I should make a North Dakota shadow box with rooms furnished by happy and strange objectified memories. There should be a lazy boy recliner, twin beds, insulation crammed between a window pane, red shag carpet, a missing grape scented watch, a forbidden room, and a bowl of split pea soup for my mother to pour onto my head.
We moved into a two-story house with a long kitchen where dad would cook southern meals and I would sneak bites of shredded coconut from the pantry above the basement stairs. My father subscribed to Playboy. One day I walked five or six neighborhood boys into my parents’ bedroom with the assuredness of a seven-year-old genius to surprise them with something cool. “Look,” I said and pointed to the pile of magazines. A busty woman in red on the topmost magazine’s cover photo smiled back at us. To my surprise, instead of praising me, they looked at me blankly and left.
It is almost springtime and we’ve joined an airstream rally with my husband’s parents. Frogs croak and the sounds of the ocean waves roll in. My son stands beside me on a covered porch asking “What’s that sound?” and “Why you have a flashlight on your head?”
“Those are frogs croaking,” I said and pointed to my left. “That other sound you hear is from the ocean. The waves are rolling in.”
I explained having a flashlight strapped on my head, “So I that I can write in the dark.” I’m not sure what scared him most, the idea of frogs being vocal in an unseen darkness, the concept of an ocean’s waves coming, or his mother’s sudden place in the darkness. The look on his face was perplexed. His next question was bigger still, “Where does the water come from?” he asked.
I was overcoming another sunless winter and left its bed unmade. I crept out of it, feeling a lift in m mood because my son is adorable.
An elderly man who ate a savory smelling rice dish looked in at them. The woman waved him away as though he were familiar.
The woman studied her, turned her hand, and was quiet. “You are long from your family. You live your life as if it’s available to give for free, because above all you will not be selfish. But you will have been.”
When the woman informed her of her future life, she said Florence would, “have a great love and it would fail.” Florence whisked the unhappy possibility to nonsense and waited patiently for the reading to conclude.
Her hand felt ashamed and she tucked it into her pocket, feeling the ticket. Florence gave no indication of caring either way about the reading. She went back out into the stadium and walked to the exit passing statues of gods who seemed to be posed to look out into the horizon, but for one, which looked down scowling as people walked by.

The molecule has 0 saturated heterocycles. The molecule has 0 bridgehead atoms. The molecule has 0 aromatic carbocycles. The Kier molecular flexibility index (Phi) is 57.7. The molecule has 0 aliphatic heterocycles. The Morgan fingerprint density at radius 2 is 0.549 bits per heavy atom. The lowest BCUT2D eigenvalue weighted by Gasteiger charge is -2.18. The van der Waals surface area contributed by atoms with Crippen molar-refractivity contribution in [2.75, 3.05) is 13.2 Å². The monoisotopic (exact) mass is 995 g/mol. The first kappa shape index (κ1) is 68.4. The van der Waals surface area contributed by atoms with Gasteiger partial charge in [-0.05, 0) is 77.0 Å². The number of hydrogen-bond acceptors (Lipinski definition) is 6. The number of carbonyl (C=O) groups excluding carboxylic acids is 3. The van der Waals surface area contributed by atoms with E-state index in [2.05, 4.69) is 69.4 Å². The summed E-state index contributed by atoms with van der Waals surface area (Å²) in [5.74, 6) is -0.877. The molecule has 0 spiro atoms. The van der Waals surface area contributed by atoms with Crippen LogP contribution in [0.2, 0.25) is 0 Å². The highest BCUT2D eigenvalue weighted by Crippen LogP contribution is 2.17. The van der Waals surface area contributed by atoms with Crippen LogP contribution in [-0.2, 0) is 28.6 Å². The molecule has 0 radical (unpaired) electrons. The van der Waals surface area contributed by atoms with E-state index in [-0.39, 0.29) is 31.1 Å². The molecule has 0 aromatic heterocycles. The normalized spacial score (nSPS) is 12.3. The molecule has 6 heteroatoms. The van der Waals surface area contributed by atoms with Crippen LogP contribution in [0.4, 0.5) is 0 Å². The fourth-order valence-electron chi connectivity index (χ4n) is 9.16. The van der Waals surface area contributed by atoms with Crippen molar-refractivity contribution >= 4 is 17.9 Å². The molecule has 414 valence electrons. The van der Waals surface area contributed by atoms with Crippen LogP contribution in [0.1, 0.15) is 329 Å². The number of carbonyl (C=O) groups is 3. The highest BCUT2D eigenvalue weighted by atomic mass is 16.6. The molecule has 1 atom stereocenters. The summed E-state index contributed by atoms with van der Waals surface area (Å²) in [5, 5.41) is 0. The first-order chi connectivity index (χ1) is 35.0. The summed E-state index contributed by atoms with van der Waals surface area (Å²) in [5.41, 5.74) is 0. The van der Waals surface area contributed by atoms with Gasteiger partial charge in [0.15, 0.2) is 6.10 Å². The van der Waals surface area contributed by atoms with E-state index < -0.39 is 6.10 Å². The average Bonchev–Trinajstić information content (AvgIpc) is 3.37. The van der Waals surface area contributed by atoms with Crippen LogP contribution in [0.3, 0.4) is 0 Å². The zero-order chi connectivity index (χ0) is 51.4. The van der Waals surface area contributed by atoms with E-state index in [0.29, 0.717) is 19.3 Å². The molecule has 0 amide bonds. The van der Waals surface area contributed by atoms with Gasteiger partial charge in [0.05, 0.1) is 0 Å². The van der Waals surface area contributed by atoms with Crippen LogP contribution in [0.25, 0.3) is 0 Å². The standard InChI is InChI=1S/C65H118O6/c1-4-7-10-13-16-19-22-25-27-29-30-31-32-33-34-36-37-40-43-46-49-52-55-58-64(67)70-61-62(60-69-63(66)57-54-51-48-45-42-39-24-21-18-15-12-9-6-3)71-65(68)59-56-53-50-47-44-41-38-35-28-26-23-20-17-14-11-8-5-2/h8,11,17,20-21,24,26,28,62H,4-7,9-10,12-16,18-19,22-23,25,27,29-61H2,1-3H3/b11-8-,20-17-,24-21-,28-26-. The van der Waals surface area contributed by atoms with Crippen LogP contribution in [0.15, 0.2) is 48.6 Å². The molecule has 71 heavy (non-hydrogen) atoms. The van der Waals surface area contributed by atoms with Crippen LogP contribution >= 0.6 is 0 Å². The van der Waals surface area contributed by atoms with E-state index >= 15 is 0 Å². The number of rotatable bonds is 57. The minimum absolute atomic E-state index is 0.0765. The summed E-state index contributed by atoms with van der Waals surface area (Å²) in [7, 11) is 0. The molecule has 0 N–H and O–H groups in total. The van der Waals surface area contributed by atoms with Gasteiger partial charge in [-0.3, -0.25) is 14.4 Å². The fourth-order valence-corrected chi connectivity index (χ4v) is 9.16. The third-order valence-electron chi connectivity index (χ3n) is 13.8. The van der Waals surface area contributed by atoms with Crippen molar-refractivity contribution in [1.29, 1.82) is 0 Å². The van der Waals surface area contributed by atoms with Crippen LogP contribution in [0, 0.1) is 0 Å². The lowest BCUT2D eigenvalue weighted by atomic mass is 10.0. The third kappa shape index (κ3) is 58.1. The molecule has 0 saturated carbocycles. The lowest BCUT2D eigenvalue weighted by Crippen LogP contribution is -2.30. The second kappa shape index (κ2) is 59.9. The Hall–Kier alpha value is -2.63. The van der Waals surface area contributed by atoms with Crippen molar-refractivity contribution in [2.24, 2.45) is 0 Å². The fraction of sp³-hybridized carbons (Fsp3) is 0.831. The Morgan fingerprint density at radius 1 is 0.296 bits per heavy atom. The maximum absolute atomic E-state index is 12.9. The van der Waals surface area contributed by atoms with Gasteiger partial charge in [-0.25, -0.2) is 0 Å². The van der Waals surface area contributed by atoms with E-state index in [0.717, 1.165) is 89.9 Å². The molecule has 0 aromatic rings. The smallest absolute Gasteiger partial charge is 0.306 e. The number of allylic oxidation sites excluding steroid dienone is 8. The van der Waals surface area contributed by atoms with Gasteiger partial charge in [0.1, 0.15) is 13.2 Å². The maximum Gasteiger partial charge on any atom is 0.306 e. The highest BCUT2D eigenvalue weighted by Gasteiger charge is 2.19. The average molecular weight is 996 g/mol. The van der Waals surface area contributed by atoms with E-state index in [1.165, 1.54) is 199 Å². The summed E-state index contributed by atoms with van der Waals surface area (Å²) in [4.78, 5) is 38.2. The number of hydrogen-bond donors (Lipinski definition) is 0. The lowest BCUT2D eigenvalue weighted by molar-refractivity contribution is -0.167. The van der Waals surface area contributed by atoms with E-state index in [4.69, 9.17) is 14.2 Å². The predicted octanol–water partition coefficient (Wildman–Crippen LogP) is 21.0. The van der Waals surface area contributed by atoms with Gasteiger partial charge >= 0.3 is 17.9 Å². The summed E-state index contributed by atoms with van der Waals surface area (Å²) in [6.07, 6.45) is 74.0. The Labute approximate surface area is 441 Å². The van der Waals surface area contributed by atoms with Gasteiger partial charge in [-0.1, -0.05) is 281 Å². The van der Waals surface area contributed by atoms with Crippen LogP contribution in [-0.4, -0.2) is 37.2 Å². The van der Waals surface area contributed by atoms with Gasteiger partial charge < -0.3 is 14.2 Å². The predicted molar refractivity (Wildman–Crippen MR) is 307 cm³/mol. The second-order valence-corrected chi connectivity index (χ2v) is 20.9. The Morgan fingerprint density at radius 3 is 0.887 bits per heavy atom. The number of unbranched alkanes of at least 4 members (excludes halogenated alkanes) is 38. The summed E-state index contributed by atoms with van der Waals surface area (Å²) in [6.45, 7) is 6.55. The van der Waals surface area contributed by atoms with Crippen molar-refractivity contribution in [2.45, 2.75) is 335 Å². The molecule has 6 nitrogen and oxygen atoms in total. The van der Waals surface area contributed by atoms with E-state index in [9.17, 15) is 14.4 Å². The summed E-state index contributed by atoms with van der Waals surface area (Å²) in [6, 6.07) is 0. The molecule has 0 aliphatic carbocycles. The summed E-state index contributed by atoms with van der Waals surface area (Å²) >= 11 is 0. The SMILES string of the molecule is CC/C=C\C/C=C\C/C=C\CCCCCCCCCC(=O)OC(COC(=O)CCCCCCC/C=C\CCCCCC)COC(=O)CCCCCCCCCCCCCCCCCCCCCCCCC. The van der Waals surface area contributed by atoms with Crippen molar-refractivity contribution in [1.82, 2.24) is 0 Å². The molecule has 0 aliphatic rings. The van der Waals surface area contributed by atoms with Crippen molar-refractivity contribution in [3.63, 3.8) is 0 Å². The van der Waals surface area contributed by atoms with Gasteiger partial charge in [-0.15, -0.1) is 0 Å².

The drunken-master Hibachi chef told us in his mix-match clichéd talk that he was a military man who claimed Florida as his home. He specifically said, “Well, you’ve got to claim someplace.”
This went through my head: by his claiming Florida, it meant he was unhappy in Washington. I say this because, unlike him, I would never claim any place other than Washington as my home.
At the Hibachi restaurant, we experienced a minimum wage working American playing the part of the fool. He degraded himself for tips. He was at least fifty years old and could have been a legitimate chef once with clients who adore his genius of combining plum sauce and fresh scallops. Now, he pretends to pour cheap plastic-bottled vodka onto the food he’s grilling for you. He holds the so-called vodka, which is really water, and shakes it at you, telling you how it makes you feel better at around 10 p.m. (I think that part might not have been a joke. He looked like he spoke from experience.) We giggled at his mania and decided his comedy, not cooking, warranted a big tip. It was like he performed without taking his clothes off. His comedy sucked, but his desperation showed.
Dear Drunken-Master Hibachi Chef,
I think there was truth in your statement, it saddened me. Florida was your only home and now you work in demeaning ways for everyday survival. Who were you in Florida?
The Poisonwood Bible
Their Eyes Were Watching God
Skinny Legs and All
Game of Thrones
Pride and Prejudice
Ordinary Men: Reserve Police Battalion 101 and the Final Solution in Poland
and those ideas in my head.
Life is beautiful.
We breathe and smell and feel. I live in fear of life’s ending and so I constantly stop and want the moment, whether it be damning or not, it’s all I have left. This is what anxiety feels like when it’s being managed. When I am most terrified I can’t go into a Target for longer than it takes to pass the first restroom before I find a reason to go home. Something as simple as impending doom would come to my mind. Simple is how I describe it, intentionally, because it’s that believable to me. I’ve been irrational and I’ve been cautious and I’ve been blissful. My husband is the key to happiness. It’s like being married to a control in a scientific experiment. I am smart enough to hold myself to a certain degree of reason, he is my horizon point when I’m seasick.
In Louisiana, there is history rare and unsettling. Few are aware of the soothsayers among them, locally referred to as “seer” (pronounced ˈsē-ər). Her boyfriend’s great uncle was a seer. He was an 80-year-old Cajun who told fortunes with a worn deck of playing cards. He read her cards one day. Together they sat at his house while he told her she had lived many lives and in one life she was so evil that today she still pays the price – each of her lives redeeming her past cruelties. He suggested she was herself once a powerful practitioner of the dark arts, Black Magic.